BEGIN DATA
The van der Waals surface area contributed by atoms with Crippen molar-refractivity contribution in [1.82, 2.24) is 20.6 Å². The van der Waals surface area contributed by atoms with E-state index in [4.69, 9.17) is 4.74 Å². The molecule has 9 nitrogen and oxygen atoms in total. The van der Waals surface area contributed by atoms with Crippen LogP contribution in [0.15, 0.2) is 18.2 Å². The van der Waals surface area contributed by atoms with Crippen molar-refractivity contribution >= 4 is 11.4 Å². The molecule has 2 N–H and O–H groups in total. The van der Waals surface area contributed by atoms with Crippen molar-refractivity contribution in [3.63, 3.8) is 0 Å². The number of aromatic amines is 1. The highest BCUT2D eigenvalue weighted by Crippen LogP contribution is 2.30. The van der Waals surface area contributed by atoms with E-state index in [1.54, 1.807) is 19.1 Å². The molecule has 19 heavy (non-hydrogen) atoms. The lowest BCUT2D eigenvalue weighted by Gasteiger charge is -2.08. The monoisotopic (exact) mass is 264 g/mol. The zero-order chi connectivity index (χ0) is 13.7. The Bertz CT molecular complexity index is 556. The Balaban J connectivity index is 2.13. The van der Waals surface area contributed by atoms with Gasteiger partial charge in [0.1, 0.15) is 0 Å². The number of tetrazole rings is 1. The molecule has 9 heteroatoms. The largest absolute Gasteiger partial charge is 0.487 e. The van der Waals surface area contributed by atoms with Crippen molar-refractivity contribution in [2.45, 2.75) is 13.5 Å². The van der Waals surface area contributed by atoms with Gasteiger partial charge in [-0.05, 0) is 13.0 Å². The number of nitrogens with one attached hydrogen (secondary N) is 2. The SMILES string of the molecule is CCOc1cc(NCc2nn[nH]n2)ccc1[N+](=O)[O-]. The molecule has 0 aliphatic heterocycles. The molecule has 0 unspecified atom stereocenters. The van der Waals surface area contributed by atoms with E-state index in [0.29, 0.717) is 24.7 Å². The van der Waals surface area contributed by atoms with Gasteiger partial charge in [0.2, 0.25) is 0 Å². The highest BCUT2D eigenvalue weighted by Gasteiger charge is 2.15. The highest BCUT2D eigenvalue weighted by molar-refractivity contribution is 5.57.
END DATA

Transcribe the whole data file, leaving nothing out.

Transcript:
The van der Waals surface area contributed by atoms with Crippen molar-refractivity contribution in [1.82, 2.24) is 20.6 Å². The van der Waals surface area contributed by atoms with E-state index in [4.69, 9.17) is 4.74 Å². The molecule has 9 nitrogen and oxygen atoms in total. The van der Waals surface area contributed by atoms with Crippen LogP contribution in [0.15, 0.2) is 18.2 Å². The van der Waals surface area contributed by atoms with Crippen molar-refractivity contribution >= 4 is 11.4 Å². The molecule has 2 N–H and O–H groups in total. The van der Waals surface area contributed by atoms with Crippen molar-refractivity contribution in [3.63, 3.8) is 0 Å². The number of aromatic amines is 1. The highest BCUT2D eigenvalue weighted by Crippen LogP contribution is 2.30. The van der Waals surface area contributed by atoms with E-state index in [1.54, 1.807) is 19.1 Å². The molecule has 19 heavy (non-hydrogen) atoms. The lowest BCUT2D eigenvalue weighted by Gasteiger charge is -2.08. The monoisotopic (exact) mass is 264 g/mol. The zero-order chi connectivity index (χ0) is 13.7. The Bertz CT molecular complexity index is 556. The Balaban J connectivity index is 2.13. The van der Waals surface area contributed by atoms with Gasteiger partial charge in [0.1, 0.15) is 0 Å². The number of tetrazole rings is 1. The molecule has 9 heteroatoms. The largest absolute Gasteiger partial charge is 0.487 e. The van der Waals surface area contributed by atoms with Crippen molar-refractivity contribution in [2.45, 2.75) is 13.5 Å². The van der Waals surface area contributed by atoms with Gasteiger partial charge in [-0.05, 0) is 13.0 Å². The number of nitrogens with one attached hydrogen (secondary N) is 2. The SMILES string of the molecule is CCOc1cc(NCc2nn[nH]n2)ccc1[N+](=O)[O-]. The molecule has 0 aliphatic heterocycles. The molecule has 0 unspecified atom stereocenters. The van der Waals surface area contributed by atoms with E-state index in [0.29, 0.717) is 24.7 Å². The van der Waals surface area contributed by atoms with Gasteiger partial charge in [0.2, 0.25) is 0 Å². The highest BCUT2D eigenvalue weighted by Gasteiger charge is 2.15. The highest BCUT2D eigenvalue weighted by molar-refractivity contribution is 5.57.